Mike Notarangeli, Maine Pointe’s EVP Logistics, discusses why freight sustainability has often become the key to retaining existing business and gaining new business.
The global logistics market reached a value of US$ 1,171 Billion in 2017 and is expected to grow to US$ 1,374 Billion, registering a CAGR of 2.7 percent, between 2018 and 2023. The majority of those goods will make at least part of their journey by road. With heavy-duty trucks being the fastest-growing contributor to emissions, the increase in volume will inevitably consume a large amount of energy. The transportation sector of the global economy has now surpassed power generation as the largest emitter of pollution. Voluntary mitigation at the industry level, equipment manufacturing level and shipper level is expected to gain traction, as well as increased governmental regulation to help curb emissions.
In this rapidly-growing industry, best practices in freight include re-evaluating business practices to eliminate waste and excess miles, reduce maintenance costs and replace inefficient equipment. Building sustainable freight practices will also unlock new business relationships, especially as more companies respond to consumer demands from buyers who want more than good products and low prices. Demands for sustainability and environmentally-friendly practices have caused many companies to publish sustainability information on their web pages and marketing collateral. Those companies are also building out a more sustainable supply chain – and partnering with organizations who are compliant with best sustainability practices.
Freight sustainability is more than an expectation, a trend or a marketing imperative, rather, it has often become the key to retaining existing business and gaining new business. Like any business initiative, a sustainable freight program must begin with a solid business case to ensure it receives proper resources and funding, results are carefully measured and reported and it becomes part of a continuous improvement initiative over time.
Conducting a freight sustainability analysis
Conducting a freight sustainability analysis begins with an as-is inventory, including metrics on miles traveled by each mode, maintenance costs, fleet age and equipment type. In addition, the initial analysis will review existing contracts to spot any language relating to continuous improvement of environmental impact and compliance with any governmental environmental programs. Using this initial inventory as a baseline, programs can then be created and improvements plotted over time.
Some examples of objective data points include miles traveled for inter-company moves, which may drive an optimization initiative to reduce inter-company move miles. Also, mode shifts from OTR to rail may create an additional reward in terms of a lower carbon footprint per mile traveled.
A practical approach incorporates metrics into a dashboard which is visible to operators. Steps include:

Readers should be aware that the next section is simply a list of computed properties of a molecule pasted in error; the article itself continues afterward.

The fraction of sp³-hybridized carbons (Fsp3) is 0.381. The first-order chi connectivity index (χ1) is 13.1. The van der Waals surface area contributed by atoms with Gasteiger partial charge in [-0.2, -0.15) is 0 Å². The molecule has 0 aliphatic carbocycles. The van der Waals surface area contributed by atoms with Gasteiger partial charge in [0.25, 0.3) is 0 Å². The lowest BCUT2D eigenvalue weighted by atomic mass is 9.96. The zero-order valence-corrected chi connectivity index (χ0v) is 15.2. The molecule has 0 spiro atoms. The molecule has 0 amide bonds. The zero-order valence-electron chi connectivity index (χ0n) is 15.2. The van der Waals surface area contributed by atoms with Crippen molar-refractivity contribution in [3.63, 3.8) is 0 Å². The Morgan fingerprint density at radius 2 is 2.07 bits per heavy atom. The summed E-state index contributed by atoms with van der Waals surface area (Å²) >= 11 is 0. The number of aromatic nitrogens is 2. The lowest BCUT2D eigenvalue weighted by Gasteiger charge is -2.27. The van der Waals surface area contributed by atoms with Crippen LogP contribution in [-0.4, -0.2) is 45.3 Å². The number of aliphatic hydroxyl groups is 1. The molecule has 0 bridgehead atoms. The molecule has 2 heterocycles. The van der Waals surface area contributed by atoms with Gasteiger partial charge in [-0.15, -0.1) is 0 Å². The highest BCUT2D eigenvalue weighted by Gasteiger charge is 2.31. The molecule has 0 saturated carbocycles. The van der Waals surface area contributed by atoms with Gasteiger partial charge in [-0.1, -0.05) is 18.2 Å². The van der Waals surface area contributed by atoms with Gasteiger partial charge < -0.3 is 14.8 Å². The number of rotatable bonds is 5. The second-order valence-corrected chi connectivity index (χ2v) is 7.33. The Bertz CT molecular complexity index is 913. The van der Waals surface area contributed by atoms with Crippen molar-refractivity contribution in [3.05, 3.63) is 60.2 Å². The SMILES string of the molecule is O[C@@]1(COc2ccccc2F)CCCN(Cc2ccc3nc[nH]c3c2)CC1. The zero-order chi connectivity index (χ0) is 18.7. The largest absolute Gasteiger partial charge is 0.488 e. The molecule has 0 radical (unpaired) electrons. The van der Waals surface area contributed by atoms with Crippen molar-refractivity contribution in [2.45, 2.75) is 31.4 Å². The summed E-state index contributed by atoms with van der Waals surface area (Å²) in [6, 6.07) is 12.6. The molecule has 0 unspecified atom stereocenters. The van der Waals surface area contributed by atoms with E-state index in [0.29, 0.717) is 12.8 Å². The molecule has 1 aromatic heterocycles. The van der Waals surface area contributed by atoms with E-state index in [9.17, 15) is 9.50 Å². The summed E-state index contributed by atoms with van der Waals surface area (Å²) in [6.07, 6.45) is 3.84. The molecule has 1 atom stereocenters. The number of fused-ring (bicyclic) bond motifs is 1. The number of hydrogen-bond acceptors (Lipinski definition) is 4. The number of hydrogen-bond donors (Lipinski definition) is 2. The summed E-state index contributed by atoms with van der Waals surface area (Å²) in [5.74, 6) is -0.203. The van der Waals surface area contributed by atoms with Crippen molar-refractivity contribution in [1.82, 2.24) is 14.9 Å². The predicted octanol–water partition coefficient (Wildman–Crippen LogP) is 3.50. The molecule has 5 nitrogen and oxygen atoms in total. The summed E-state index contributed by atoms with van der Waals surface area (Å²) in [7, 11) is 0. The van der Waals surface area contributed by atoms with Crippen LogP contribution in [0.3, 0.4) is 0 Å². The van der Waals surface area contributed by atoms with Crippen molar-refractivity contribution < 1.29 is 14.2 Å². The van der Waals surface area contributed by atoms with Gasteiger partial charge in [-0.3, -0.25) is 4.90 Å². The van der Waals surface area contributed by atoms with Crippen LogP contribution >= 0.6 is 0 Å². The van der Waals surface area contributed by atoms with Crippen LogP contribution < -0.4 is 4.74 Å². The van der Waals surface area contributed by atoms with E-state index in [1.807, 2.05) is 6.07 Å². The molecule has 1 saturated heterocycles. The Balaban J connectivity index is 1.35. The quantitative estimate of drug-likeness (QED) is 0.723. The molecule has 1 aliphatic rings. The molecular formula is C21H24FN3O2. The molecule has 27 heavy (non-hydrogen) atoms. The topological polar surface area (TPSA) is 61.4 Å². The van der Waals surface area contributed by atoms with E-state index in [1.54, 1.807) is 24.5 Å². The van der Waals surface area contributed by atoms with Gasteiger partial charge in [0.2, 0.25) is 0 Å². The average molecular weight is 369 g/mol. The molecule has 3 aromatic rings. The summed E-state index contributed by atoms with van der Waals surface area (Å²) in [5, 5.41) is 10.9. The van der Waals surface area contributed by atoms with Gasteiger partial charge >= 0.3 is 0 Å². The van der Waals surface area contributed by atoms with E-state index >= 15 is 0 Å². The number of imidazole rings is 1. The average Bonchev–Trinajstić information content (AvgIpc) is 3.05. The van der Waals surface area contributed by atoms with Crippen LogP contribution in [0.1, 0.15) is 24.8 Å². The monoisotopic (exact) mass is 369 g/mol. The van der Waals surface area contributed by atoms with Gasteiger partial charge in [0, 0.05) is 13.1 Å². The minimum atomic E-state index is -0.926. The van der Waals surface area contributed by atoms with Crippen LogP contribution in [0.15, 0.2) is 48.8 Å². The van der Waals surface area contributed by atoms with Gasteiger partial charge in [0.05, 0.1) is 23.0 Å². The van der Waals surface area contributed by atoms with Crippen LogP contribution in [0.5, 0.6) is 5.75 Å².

- Creating a baseline by collecting data
- Developing tracking and reporting capabilities
- Creating an internal sustainability policy and programs
- Working with suppliers to incorporate improvement programs and metrics
- Maintaining awareness of regulatory issues, technology developments and best practices
- Conducting an annual assessment and determine next-generation initiatives
The sustainability analysis forms a framework for implementing a continuous improvement program and creating a compliance platform for customer-driven sustainability programs. Quarterly or annual reporting will allow for period-over-period results and marginal improvement over time.
With sustainable freight practices in place, an enterprise is able to meet customer expectations, as well as eliminate waste and excess miles, replace less efficient equipment, reduce maintenance costs and even unlock new business relationships with companies wanting to create a sustainable supply chain. Many such companies seek out partners with sustainability programs, making sustainability an essential part of new business development.
To be effective, a sustainability program must be founded on a strong business case rather than just an aspirational set of expectations. This will ensure resources and funding are applied to the program, and results will be delivered and continuously improved over time.
As freight operators struggle to meet demand, rate hikes are inevitable and will happen very quickly. Shippers need to prepare by streamlining transportation processes, locking in lower rates and gaining full visibility of their end-to-end supply chain.
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Maine Pointe is a global supply chain and operations consulting firm trusted by many chief executives and private equity firms to drive compelling economic returns for their companies. We achieve this by delivering accelerated, sustainable improvements in EBITDA, cash and growth across their procurement, logistics and operations. Our hands-on implementation experts work with executives and their teams to rapidly break through functional silos and transform the buy-make-move-fulfill supply chain to deliver the greatest value to customers and investors at the lowest cost to business. We call this Total Value Optimization (TVO)™.
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